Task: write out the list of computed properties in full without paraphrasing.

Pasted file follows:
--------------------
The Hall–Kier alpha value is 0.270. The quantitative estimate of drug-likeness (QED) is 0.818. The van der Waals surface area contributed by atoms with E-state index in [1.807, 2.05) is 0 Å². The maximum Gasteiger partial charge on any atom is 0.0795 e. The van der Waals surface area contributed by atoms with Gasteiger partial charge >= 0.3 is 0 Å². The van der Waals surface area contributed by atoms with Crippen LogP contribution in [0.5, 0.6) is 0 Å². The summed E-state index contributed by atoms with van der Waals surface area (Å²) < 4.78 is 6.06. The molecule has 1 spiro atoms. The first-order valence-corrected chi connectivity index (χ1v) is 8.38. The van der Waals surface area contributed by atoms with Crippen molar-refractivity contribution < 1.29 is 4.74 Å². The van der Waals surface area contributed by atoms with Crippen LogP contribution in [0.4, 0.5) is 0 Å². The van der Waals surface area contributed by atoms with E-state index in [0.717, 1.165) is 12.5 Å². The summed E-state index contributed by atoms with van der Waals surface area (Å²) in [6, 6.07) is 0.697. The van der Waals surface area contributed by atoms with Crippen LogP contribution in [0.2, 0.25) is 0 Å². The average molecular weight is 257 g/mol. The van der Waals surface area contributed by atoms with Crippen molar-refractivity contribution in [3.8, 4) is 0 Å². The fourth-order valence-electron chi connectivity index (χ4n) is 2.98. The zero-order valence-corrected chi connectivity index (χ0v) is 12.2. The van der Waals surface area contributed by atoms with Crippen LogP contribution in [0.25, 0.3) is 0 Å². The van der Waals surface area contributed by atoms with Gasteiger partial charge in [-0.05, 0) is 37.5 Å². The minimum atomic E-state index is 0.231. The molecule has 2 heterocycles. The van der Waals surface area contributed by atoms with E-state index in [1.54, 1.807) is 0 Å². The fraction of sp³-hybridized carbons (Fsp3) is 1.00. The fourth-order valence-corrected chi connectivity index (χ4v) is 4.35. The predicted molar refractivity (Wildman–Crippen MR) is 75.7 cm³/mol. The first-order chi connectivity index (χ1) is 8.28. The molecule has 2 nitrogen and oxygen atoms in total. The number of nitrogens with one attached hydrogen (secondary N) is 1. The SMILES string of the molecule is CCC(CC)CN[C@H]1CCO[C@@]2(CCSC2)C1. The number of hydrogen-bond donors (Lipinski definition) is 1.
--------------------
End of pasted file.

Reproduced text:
The Hall–Kier alpha value is 0.270. The quantitative estimate of drug-likeness (QED) is 0.818. The van der Waals surface area contributed by atoms with E-state index in [1.807, 2.05) is 0 Å². The maximum Gasteiger partial charge on any atom is 0.0795 e. The van der Waals surface area contributed by atoms with Gasteiger partial charge >= 0.3 is 0 Å². The van der Waals surface area contributed by atoms with Crippen LogP contribution in [0.5, 0.6) is 0 Å². The summed E-state index contributed by atoms with van der Waals surface area (Å²) < 4.78 is 6.06. The molecule has 1 spiro atoms. The first-order valence-corrected chi connectivity index (χ1v) is 8.38. The van der Waals surface area contributed by atoms with Crippen molar-refractivity contribution < 1.29 is 4.74 Å². The van der Waals surface area contributed by atoms with Crippen LogP contribution in [0.4, 0.5) is 0 Å². The van der Waals surface area contributed by atoms with E-state index in [0.717, 1.165) is 12.5 Å². The summed E-state index contributed by atoms with van der Waals surface area (Å²) in [6, 6.07) is 0.697. The van der Waals surface area contributed by atoms with Crippen LogP contribution in [0.2, 0.25) is 0 Å². The average molecular weight is 257 g/mol. The van der Waals surface area contributed by atoms with Crippen molar-refractivity contribution in [3.8, 4) is 0 Å². The fourth-order valence-electron chi connectivity index (χ4n) is 2.98. The zero-order valence-corrected chi connectivity index (χ0v) is 12.2. The van der Waals surface area contributed by atoms with Crippen LogP contribution in [0.25, 0.3) is 0 Å². The van der Waals surface area contributed by atoms with Gasteiger partial charge in [-0.05, 0) is 37.5 Å². The minimum atomic E-state index is 0.231. The molecule has 2 heterocycles. The van der Waals surface area contributed by atoms with E-state index in [1.54, 1.807) is 0 Å². The fraction of sp³-hybridized carbons (Fsp3) is 1.00. The fourth-order valence-corrected chi connectivity index (χ4v) is 4.35. The predicted molar refractivity (Wildman–Crippen MR) is 75.7 cm³/mol. The first-order chi connectivity index (χ1) is 8.28. The molecule has 2 nitrogen and oxygen atoms in total. The number of nitrogens with one attached hydrogen (secondary N) is 1. The SMILES string of the molecule is CCC(CC)CN[C@H]1CCO[C@@]2(CCSC2)C1. The number of hydrogen-bond donors (Lipinski definition) is 1.